The Defense of Bill Cosby Rests With a Whimper


NORRISTOWN, Pennsylvania—The defense of Bill Cosby closed with a whimper on Monday after Cosby, for a second time, swore he had independently made his decision not to testify. Closing arguments are scheduled to happen on Tuesday, and then jurors will deliberate on the three counts of aggravated indecent assault filed against the famous comedian.

“You now have all of the evidence,” Judge Steven O’Neill told the jury.

The day started with the conclusion of a string of former employees from the William Morris Agency and the the Brokaw Company, which began on Friday. All had, in some ways, worked for Cosby or one of Cosby’s representatives. They were part of entering into evidence itineraries and schedules from Cosby’s travels from late December 2003 through January 2004. It was early 2004 when Andrea Constand said Cosby drugged and sexually assaulted her in his Cheltenham home.

How the defense plans to use them will become more clear in closing arguments, but the insinuation by all the dates—which show Cosby at various locations, but not his Chettleham home, after December of 2003—is that Cosby wasn’t at home when Constand told police the assault happened. Or, if something did happen, it was in December of 2003, putting it outside the statute of limitations for aggravated indecent assault in Pennsylvania.

The testimony was mostly dry, with a similar feeling to the long slog of when last year’s defense team went through reams of phone records with very little clear point.

The testimony was mostly dry, with a similar feeling to the long slog of when last year’s defense team went through reams of phone records with very little clear point. It was conducted by defense lawyer Becky James.

The prosecution, in its charging documents, has never given an exact date, accusing Cosby of committing the assault sometime between January of 2004 and February of 2004. During his testimony, Montgomery County Det. James Reape said that investigators weren’t overly concerned about Constand’s early difficulty remembering the exact date because Cosby had admitted to a sexual encounter. The issues were Constand’s consciousness and consent.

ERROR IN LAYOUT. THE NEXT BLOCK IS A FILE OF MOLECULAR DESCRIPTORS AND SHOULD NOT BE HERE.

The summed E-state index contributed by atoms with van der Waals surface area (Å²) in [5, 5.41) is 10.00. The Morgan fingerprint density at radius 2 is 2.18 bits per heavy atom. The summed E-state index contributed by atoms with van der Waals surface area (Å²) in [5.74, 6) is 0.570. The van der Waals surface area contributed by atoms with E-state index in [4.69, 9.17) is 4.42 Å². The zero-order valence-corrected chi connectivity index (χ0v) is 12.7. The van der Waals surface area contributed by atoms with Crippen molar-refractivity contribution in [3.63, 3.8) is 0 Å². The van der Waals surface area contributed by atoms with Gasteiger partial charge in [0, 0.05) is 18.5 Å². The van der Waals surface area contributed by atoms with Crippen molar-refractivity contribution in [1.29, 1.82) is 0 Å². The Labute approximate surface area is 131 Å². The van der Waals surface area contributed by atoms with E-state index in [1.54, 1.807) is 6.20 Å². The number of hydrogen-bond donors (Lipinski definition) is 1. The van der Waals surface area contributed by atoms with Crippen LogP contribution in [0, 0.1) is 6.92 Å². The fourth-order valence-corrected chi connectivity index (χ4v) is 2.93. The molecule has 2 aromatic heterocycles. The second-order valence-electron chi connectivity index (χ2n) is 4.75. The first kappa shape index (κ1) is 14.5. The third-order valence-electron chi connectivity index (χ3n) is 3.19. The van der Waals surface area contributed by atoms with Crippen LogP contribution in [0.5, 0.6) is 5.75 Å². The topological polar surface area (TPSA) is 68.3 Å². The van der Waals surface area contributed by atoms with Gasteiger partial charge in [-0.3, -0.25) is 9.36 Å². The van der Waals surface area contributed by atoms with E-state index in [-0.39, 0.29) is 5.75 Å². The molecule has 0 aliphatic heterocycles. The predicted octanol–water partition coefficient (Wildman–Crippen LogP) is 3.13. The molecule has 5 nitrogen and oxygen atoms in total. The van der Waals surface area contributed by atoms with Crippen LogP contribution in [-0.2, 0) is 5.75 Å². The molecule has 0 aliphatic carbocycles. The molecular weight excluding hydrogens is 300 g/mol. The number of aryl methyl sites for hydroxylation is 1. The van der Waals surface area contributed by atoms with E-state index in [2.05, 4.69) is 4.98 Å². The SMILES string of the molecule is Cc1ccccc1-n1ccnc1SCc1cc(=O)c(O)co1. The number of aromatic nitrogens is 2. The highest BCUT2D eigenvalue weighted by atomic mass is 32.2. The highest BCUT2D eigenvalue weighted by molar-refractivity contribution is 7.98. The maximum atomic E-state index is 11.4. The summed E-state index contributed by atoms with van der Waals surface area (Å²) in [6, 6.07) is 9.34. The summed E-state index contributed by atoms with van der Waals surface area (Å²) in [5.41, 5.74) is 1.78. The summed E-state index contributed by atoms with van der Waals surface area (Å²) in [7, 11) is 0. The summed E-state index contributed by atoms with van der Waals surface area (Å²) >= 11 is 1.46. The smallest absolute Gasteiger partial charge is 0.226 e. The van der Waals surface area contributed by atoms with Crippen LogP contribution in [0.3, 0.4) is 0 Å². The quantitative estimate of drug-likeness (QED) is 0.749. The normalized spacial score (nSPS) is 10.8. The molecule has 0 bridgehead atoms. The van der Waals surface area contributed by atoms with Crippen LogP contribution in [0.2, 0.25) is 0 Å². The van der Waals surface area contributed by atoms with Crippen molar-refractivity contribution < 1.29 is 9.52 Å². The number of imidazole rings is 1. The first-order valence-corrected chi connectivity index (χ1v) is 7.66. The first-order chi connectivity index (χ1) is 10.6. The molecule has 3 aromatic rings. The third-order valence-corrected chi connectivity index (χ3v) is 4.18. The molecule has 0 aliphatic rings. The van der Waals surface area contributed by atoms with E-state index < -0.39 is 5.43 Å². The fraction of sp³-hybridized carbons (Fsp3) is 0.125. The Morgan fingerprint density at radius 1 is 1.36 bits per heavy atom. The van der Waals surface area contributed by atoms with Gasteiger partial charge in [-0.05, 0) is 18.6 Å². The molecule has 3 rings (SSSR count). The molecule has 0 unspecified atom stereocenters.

On cross examination of the various witnesses—Rosalyn Yarbrough, Debbie Meister, and Kimberly Harjo—prosecutors pointed out that the itineraries and faxes weren’t definitive. There were plenty of days they didn’t cover, in which Cosby’s location and movements weren’t recorded. As for the December paperwork, prosecutor Stewart Ryan pointed out that the document shown in court, unlike several others, didn’t have the date, time, and phone number stamps typically left by fax machines.

How much Cosby was paid for his performances was redacted out of all the documents that referenced payment.

In other developments:

  • The Philadelphia Inquirer has a story about how Camille Cosby has been active in strategizing her husband’s defense. Camille Cosby speaks to her husband every day, and is in touch with their PR team, the Inquirer reports. After the last trial, Camille Cosby issued a statement in which she accused the judge and district attorney of conspiring against her husband. She called lawyers for the accusers “totally unethical” and District Attorney Kevin Steele “heinously and exploitively ambitious.”
  • Right now, defense lawyers Tom Mesereau and Kathleen Bliss say they are planning to split up their closing argument—with Mesereau dong part of it, and Bliss doing part of it.
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